Avoid packaged and processed foods. These packaged foods are very likely to be made with one or more genetically modified crops. There’s no way to know.

Genetically modified foods, especially those that have been grown with the help of chemicals like RoundUp, pose a serious threat to the microbiome. It’s impossible to know what consequences these types of products might lead to, but the safest course of action is avoid potentially harmful foods whenever you can.

To protect your major organ of detoxification (your liver) you might want to consider supporting your liver. CLICK HERE to learn how.

SOURCES

Environ Sci Eur. 2016; 28(1):3 Trends in glyphosate herbicide use in the United States and globally. Charles M. Benbrook

Ramakrishna, Balakrishnan S. Role of the gut microbiota in human nutrition and metabolism. Journal of Gastroenterology and Hepatology, 2012.

 Interdiscip Toxicol. 2013 Dec; 6(4): 159–184. Glyphosate, pathways to modern diseases II: Celiac sprue and gluten intolerance. Anthony Samsel and Stephanie Seneff.

How To Go Pro (as in Probiotics)

Let’s learn how to Go Pro (as in Probiotics). Throughout history, fermented foods have provided probiotic bacteria in the diet. All traditional cultures fermented their foods and lived in and with nature. This created an amazing diversity of gut microbes.

WHAT IS FERMENTED FOOD?

Food fermentation dates back more than seven thousand years to wine making in the Middle East. In the United States we are familiar with sauerkraut (fermented cabbage) and yogurt (fermented milk product). Korean-Americans probably have a jar of kimchi in their fridge. We are realizing the amazing health benefits of these microbial foods. CLICK HERE to read my previous blog about Psychobiotics: The Future of Mental Health ( the link between microbes and our mental health).

How To Go Pro (as in Probiotics)

WHAT IS FERMENTATION?

Fermentation is the metabolic process of converting carbohydrates, typically sugars, into other molecules – either alcohols and carbon dioxide or organic acids. The chemical conversion process needs yeast, bacteria (or both) and it takes place in the absence of oxygen. Fermented foods contribute a diverse array of microorganisms to the existing gut microbiota and thus have the potential to affect health.

NOT ALL FERMENTED FOODS ARE THE SAME

While all fermented foods are necessarily made with microorganisms, some
products are subsequently processed by heat or filtration. These steps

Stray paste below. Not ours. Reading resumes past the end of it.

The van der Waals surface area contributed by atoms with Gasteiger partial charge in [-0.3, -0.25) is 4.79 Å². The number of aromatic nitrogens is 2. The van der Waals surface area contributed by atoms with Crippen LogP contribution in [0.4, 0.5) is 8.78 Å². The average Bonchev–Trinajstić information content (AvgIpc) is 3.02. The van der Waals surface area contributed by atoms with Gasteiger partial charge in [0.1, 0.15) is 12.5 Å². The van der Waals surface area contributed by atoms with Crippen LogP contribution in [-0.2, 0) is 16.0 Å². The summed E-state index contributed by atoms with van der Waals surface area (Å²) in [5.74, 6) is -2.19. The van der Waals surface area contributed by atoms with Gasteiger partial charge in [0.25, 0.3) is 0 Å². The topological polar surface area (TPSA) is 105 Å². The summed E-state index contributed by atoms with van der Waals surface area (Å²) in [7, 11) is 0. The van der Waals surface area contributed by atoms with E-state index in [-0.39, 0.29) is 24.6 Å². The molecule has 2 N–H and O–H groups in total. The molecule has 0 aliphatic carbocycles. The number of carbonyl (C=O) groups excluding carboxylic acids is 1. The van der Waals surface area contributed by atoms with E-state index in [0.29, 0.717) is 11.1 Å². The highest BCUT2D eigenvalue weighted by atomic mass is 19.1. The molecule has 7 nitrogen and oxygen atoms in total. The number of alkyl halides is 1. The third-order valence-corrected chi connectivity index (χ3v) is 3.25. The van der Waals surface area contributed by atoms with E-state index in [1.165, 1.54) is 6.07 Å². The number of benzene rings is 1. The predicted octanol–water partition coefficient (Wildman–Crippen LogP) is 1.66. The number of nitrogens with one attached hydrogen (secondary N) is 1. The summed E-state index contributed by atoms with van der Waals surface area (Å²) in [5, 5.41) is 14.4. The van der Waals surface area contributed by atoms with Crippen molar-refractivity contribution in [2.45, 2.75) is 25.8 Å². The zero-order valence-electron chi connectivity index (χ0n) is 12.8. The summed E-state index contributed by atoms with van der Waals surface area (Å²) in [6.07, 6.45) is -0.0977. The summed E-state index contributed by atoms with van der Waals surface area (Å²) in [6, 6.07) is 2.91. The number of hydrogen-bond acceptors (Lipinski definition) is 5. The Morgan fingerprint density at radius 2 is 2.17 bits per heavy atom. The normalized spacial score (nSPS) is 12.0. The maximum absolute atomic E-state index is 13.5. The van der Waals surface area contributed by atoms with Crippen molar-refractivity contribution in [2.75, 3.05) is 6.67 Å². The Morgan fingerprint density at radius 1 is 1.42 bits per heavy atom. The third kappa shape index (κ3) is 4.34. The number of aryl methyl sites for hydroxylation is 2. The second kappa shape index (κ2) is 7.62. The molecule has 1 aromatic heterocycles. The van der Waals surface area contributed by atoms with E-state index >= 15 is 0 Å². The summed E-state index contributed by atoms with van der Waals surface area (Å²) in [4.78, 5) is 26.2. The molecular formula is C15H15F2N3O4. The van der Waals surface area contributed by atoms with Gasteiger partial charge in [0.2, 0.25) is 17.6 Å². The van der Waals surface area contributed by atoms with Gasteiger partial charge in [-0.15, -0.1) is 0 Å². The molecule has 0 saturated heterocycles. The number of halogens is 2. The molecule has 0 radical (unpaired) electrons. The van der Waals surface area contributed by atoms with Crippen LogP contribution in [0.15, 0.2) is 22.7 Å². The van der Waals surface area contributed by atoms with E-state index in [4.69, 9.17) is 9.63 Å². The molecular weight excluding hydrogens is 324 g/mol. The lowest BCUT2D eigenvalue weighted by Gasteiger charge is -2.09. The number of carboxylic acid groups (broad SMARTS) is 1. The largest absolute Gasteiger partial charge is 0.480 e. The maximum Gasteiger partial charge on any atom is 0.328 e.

are done to extend shelf-life and make the products shelf-stable, but
they also inactivate or remove the organisms. Thus, fermented
vegetables, like sauerkraut or pickles packaged in jars and stored at
room temperature will not contain live cultures. For other fermented
products, like sour dough bread, the organisms do not survive the baking
process. Unfortunately, it’s not always easy for consumers to know
which products actually contain live bacteria. Still, there are plenty
of fermented foods with live cultures, but discerning consumers need to
look carefully at the labels.

Many foods can have probiotic benefits
Cucumbers are great to pickle

WHAT ARE DIETARY SOURCES OF PROBIOTICS?

Here is how to Go Pro (as in Probiotics). Probiotics can be found in:

Yogurt – milk that has been fermented by friendly bacteria, mainly lactic acid bacteria and bifidobacteria.

Kefir – fermented probiotic milk drink. It is made by adding kefir grains to cow’s or goat’s milk.

Sauerkraut – finely shredded cabbage that has been fermented by lactic acid bacteria.

Tempeh – fermented soybean product. It forms a firm patty whose flavor is described as nutty, earthy or similar to a mushroom.

Kimchi – contains the lactic acid bacteria Lactobacillus kimchii, as well as other lactic acid bacteria that may benefit digestive health

Kombucha – is a fermented black or green tea drink.

Pickles – cucumbers that have been pickled in a solution of salt and water.

You might also want to supplement with a probiotic supplement to help increase the number of beneficial bacteria that reside in your gut. CLICK HERE for the one I use and recommend.